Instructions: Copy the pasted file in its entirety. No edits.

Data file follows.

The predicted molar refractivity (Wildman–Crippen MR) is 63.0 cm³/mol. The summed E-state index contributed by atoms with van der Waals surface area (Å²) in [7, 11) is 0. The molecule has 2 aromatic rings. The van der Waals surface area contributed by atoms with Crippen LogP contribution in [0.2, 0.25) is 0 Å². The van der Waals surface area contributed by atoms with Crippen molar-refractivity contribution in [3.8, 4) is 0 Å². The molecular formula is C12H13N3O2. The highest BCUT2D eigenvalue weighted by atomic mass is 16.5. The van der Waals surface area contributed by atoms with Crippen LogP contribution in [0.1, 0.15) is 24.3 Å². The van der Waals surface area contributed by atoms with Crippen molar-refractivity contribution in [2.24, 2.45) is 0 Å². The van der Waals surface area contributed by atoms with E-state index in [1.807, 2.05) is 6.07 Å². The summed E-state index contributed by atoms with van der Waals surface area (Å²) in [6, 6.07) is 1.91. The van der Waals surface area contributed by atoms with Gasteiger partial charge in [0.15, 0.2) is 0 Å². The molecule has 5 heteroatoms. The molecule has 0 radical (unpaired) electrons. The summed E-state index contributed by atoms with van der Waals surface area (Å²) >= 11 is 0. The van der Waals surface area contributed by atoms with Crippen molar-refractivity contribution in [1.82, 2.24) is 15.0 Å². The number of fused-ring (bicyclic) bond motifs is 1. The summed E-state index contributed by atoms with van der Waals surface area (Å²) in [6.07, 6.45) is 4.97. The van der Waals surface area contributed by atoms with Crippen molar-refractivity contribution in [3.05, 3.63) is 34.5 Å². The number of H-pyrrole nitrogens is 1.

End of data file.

The predicted molar refractivity (Wildman–Crippen MR) is 63.0 cm³/mol. The summed E-state index contributed by atoms with van der Waals surface area (Å²) in [7, 11) is 0. The molecule has 2 aromatic rings. The van der Waals surface area contributed by atoms with Crippen LogP contribution in [0.2, 0.25) is 0 Å². The van der Waals surface area contributed by atoms with Crippen molar-refractivity contribution in [3.8, 4) is 0 Å². The molecular formula is C12H13N3O2. The highest BCUT2D eigenvalue weighted by atomic mass is 16.5. The van der Waals surface area contributed by atoms with Crippen LogP contribution in [0.1, 0.15) is 24.3 Å². The van der Waals surface area contributed by atoms with Crippen molar-refractivity contribution in [2.24, 2.45) is 0 Å². The van der Waals surface area contributed by atoms with E-state index in [1.807, 2.05) is 6.07 Å². The summed E-state index contributed by atoms with van der Waals surface area (Å²) in [6, 6.07) is 1.91. The van der Waals surface area contributed by atoms with Gasteiger partial charge in [0.15, 0.2) is 0 Å². The molecule has 5 heteroatoms. The molecule has 0 radical (unpaired) electrons. The summed E-state index contributed by atoms with van der Waals surface area (Å²) >= 11 is 0. The van der Waals surface area contributed by atoms with Crippen molar-refractivity contribution in [1.82, 2.24) is 15.0 Å². The number of fused-ring (bicyclic) bond motifs is 1. The summed E-state index contributed by atoms with van der Waals surface area (Å²) in [6.07, 6.45) is 4.97. The van der Waals surface area contributed by atoms with Crippen molar-refractivity contribution in [3.05, 3.63) is 34.5 Å². The number of H-pyrrole nitrogens is 1.